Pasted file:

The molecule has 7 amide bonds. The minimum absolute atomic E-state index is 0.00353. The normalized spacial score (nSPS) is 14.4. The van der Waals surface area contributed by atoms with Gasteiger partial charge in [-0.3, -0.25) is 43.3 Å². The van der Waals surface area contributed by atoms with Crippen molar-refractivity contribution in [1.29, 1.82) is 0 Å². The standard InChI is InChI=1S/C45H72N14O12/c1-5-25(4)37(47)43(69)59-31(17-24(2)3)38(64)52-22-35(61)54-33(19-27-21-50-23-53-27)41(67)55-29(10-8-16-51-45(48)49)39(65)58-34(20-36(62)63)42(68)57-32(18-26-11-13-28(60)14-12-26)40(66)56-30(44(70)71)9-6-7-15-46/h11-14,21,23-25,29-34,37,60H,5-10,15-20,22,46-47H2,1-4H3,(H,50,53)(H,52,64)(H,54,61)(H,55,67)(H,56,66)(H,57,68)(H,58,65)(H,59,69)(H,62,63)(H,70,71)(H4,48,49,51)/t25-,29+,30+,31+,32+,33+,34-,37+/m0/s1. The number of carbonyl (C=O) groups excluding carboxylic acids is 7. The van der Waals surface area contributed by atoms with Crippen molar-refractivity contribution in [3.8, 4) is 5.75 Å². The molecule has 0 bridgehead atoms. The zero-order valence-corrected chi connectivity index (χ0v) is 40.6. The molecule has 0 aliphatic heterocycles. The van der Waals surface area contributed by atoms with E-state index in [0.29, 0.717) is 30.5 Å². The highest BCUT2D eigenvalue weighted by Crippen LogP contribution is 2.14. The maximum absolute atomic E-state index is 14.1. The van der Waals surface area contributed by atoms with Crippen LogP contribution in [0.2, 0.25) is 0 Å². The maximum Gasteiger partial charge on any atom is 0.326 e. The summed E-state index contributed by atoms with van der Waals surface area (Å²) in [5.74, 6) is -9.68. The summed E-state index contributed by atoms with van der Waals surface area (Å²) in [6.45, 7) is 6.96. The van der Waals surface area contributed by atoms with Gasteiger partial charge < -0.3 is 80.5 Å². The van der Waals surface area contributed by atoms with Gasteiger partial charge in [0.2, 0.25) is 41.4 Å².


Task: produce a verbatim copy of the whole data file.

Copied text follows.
The molecule has 7 amide bonds. The minimum absolute atomic E-state index is 0.00353. The normalized spacial score (nSPS) is 14.4. The van der Waals surface area contributed by atoms with Gasteiger partial charge in [-0.3, -0.25) is 43.3 Å². The van der Waals surface area contributed by atoms with Crippen molar-refractivity contribution in [1.29, 1.82) is 0 Å². The standard InChI is InChI=1S/C45H72N14O12/c1-5-25(4)37(47)43(69)59-31(17-24(2)3)38(64)52-22-35(61)54-33(19-27-21-50-23-53-27)41(67)55-29(10-8-16-51-45(48)49)39(65)58-34(20-36(62)63)42(68)57-32(18-26-11-13-28(60)14-12-26)40(66)56-30(44(70)71)9-6-7-15-46/h11-14,21,23-25,29-34,37,60H,5-10,15-20,22,46-47H2,1-4H3,(H,50,53)(H,52,64)(H,54,61)(H,55,67)(H,56,66)(H,57,68)(H,58,65)(H,59,69)(H,62,63)(H,70,71)(H4,48,49,51)/t25-,29+,30+,31+,32+,33+,34-,37+/m0/s1. The number of carbonyl (C=O) groups excluding carboxylic acids is 7. The van der Waals surface area contributed by atoms with Crippen molar-refractivity contribution in [3.8, 4) is 5.75 Å². The molecule has 0 bridgehead atoms. The zero-order valence-corrected chi connectivity index (χ0v) is 40.6. The molecule has 0 aliphatic heterocycles. The van der Waals surface area contributed by atoms with E-state index in [0.29, 0.717) is 30.5 Å². The highest BCUT2D eigenvalue weighted by Crippen LogP contribution is 2.14. The maximum absolute atomic E-state index is 14.1. The van der Waals surface area contributed by atoms with Crippen LogP contribution in [0.2, 0.25) is 0 Å². The maximum Gasteiger partial charge on any atom is 0.326 e. The summed E-state index contributed by atoms with van der Waals surface area (Å²) in [5.74, 6) is -9.68. The summed E-state index contributed by atoms with van der Waals surface area (Å²) in [6.45, 7) is 6.96. The van der Waals surface area contributed by atoms with Gasteiger partial charge < -0.3 is 80.5 Å². The van der Waals surface area contributed by atoms with Gasteiger partial charge in [0.2, 0.25) is 41.4 Å².